Oh yes, we have running homework. Basically, we're just supposed to get out for a run on Saturdays, and if we want, do some cross-training on Sunday. The instructor said we have to be careful not to overdo things when we first start, so I don't think I'll be incoporating running into my post-weights cardio until a little later on, but I will be going running on Saturdays. After all, there's gotta be a good reason to obey Thena's demands I not be able to sleep in, right? Right. Urgh. Demon spawn.

And on one of my little distraction episodes, I found this on Dear Abby, which addresses a column I wrote on the subject a little while ago...

DEAR ABBY: "Grossed Out in Florida" asked where older men "get the idea" they can date much younger women. For the answer to that question one need only look at the nearest movie theater marquee:

Harrison Ford (61) with Michelle Pfeiffer (45), Kristin Scott Thomas (43) or Anne Heche (34) -- a 16- to 27-year age gap.

Michael Douglas (59) with Famke Janssen (38), Frances McDormand (46) or Gwyneth Paltrow (31) -- a 13- to 28-year age gap.

Steve Martin (58) with Bonnie Hunt (39), Jean Smart (44) or Helena Bonham Carter (37) -- a 14- to 21-year age gap.

All of these relationships are presented as perfectly normal. Also, consider the fuss that was made about Jack Nicholson and Diane Keaton in "Something's Gotta Give." How NICE it was to see contemporaries as a love interest! In reality, Diane is nine years younger than Jack. It's no wonder these men think that young girls will be interested because, hey, if it can happen in the movies, it can happen in real life, right? -- REALITY CHECKER, GURNEE, ILL.

DEAR REALITY CHECKER: Not only can it happen in real life -- it has: Humphrey Bogart married Lauren Bacall, Michael Douglas married Catherine Zeta-Jones, Warren Beatty married Annette Bening, Kevin Costner just married Christine Baumgartner, Harrison Ford is dating Calista Flockhart. And the reverse can be true: Let's not forget Demi Moore and Ashton Kutcher!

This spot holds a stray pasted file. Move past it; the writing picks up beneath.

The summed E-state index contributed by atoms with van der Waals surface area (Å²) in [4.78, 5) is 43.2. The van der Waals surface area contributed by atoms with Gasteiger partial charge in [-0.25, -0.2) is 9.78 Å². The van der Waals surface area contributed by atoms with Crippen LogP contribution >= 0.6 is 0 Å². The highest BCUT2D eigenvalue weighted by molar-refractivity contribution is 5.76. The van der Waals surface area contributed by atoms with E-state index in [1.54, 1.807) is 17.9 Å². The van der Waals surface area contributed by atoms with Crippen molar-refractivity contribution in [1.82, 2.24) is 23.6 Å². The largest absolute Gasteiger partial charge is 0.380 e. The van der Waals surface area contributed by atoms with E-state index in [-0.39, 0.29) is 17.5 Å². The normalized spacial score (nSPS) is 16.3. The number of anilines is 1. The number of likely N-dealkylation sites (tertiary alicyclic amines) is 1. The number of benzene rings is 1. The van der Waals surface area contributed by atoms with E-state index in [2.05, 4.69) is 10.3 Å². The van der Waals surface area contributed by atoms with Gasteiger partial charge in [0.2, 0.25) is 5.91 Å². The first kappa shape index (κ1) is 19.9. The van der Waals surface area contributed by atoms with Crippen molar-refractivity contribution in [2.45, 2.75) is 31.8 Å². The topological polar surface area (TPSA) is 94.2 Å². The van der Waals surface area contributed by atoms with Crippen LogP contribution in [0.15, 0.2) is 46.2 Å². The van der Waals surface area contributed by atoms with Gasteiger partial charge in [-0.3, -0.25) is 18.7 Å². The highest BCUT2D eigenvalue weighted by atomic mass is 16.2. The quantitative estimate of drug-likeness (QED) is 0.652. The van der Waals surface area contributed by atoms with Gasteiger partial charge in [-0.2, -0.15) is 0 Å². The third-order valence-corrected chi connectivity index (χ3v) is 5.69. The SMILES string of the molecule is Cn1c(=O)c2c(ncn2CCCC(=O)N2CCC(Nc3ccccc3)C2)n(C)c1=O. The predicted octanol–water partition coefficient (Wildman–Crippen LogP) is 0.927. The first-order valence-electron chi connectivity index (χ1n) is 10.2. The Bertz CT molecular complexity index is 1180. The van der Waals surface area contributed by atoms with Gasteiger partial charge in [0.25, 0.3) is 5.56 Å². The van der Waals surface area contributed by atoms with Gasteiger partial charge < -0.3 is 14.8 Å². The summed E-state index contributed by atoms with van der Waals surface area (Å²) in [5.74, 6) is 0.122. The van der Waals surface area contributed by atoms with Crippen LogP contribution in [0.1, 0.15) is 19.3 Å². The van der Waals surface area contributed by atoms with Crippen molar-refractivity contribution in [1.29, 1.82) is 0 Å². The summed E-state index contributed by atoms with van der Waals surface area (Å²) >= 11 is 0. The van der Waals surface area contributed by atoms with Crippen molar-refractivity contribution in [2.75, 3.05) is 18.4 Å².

The subject of the original letter was a waitress who gets lewd come-ons (getting her butt pinched, getting invited back to someone's house and so on) from men old enough to be her grandfather.

And on a tangent...

Wow, with one purchase of discounted furniture from Leon's (i.e., a damaged dresser that I paid $30 for, if memory serves), I became a "preferred customer." I love it, just like how my three-month status with Bell made me a "long-term customer." You people are full of horseshit, you really are. It's no wonder no one feels special or detects sincerity anymore because of stupid crap like this. Bleah. :P

Okay, too much time wasted doing nothing. Time to head to the gym and make the rest of my body sore (okay, so my legs aren't that bad, but I can tell I used them... not sure if it's from the lower body workout or just from the running). The joke that some of the girls in the class and I were making was that if running means we'll lose weight and look like the trainer running the class, we'll be all over it (she's tall and slim, whereas most of as are tallish, except for me, and carrying a bit of weight, or just not slim in the same way). :)

No comments: